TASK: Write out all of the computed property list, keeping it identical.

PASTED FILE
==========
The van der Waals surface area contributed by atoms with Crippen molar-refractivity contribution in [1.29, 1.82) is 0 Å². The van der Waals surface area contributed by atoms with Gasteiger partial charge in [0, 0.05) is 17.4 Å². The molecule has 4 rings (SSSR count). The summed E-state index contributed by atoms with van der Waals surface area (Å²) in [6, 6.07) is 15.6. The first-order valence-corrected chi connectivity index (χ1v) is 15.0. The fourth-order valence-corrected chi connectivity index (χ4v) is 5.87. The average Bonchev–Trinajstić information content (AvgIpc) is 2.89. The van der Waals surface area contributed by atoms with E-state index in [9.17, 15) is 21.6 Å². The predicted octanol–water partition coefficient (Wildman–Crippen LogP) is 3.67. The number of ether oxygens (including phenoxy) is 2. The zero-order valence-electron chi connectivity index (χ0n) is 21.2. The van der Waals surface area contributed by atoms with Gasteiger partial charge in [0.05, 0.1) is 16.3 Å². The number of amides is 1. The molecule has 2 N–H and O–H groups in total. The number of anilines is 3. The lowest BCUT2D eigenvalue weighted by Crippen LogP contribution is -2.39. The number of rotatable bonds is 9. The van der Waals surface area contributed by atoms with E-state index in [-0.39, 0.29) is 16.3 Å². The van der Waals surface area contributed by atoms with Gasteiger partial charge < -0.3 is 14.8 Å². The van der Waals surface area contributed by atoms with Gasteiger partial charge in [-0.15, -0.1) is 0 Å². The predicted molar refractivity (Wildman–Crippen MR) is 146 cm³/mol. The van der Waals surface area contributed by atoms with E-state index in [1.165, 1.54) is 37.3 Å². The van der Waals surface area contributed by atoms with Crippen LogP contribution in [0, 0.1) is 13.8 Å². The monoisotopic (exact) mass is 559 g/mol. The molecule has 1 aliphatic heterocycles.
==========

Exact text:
The van der Waals surface area contributed by atoms with Crippen molar-refractivity contribution in [1.29, 1.82) is 0 Å². The van der Waals surface area contributed by atoms with Gasteiger partial charge in [0, 0.05) is 17.4 Å². The molecule has 4 rings (SSSR count). The summed E-state index contributed by atoms with van der Waals surface area (Å²) in [6, 6.07) is 15.6. The first-order valence-corrected chi connectivity index (χ1v) is 15.0. The fourth-order valence-corrected chi connectivity index (χ4v) is 5.87. The average Bonchev–Trinajstić information content (AvgIpc) is 2.89. The van der Waals surface area contributed by atoms with E-state index in [9.17, 15) is 21.6 Å². The predicted octanol–water partition coefficient (Wildman–Crippen LogP) is 3.67. The number of ether oxygens (including phenoxy) is 2. The zero-order valence-electron chi connectivity index (χ0n) is 21.2. The van der Waals surface area contributed by atoms with Gasteiger partial charge in [0.05, 0.1) is 16.3 Å². The number of amides is 1. The molecule has 2 N–H and O–H groups in total. The number of anilines is 3. The lowest BCUT2D eigenvalue weighted by Crippen LogP contribution is -2.39. The number of rotatable bonds is 9. The van der Waals surface area contributed by atoms with E-state index in [-0.39, 0.29) is 16.3 Å². The van der Waals surface area contributed by atoms with Gasteiger partial charge < -0.3 is 14.8 Å². The van der Waals surface area contributed by atoms with Gasteiger partial charge in [-0.15, -0.1) is 0 Å². The predicted molar refractivity (Wildman–Crippen MR) is 146 cm³/mol. The van der Waals surface area contributed by atoms with E-state index in [1.165, 1.54) is 37.3 Å². The van der Waals surface area contributed by atoms with Crippen LogP contribution in [0, 0.1) is 13.8 Å². The monoisotopic (exact) mass is 559 g/mol. The molecule has 1 aliphatic heterocycles.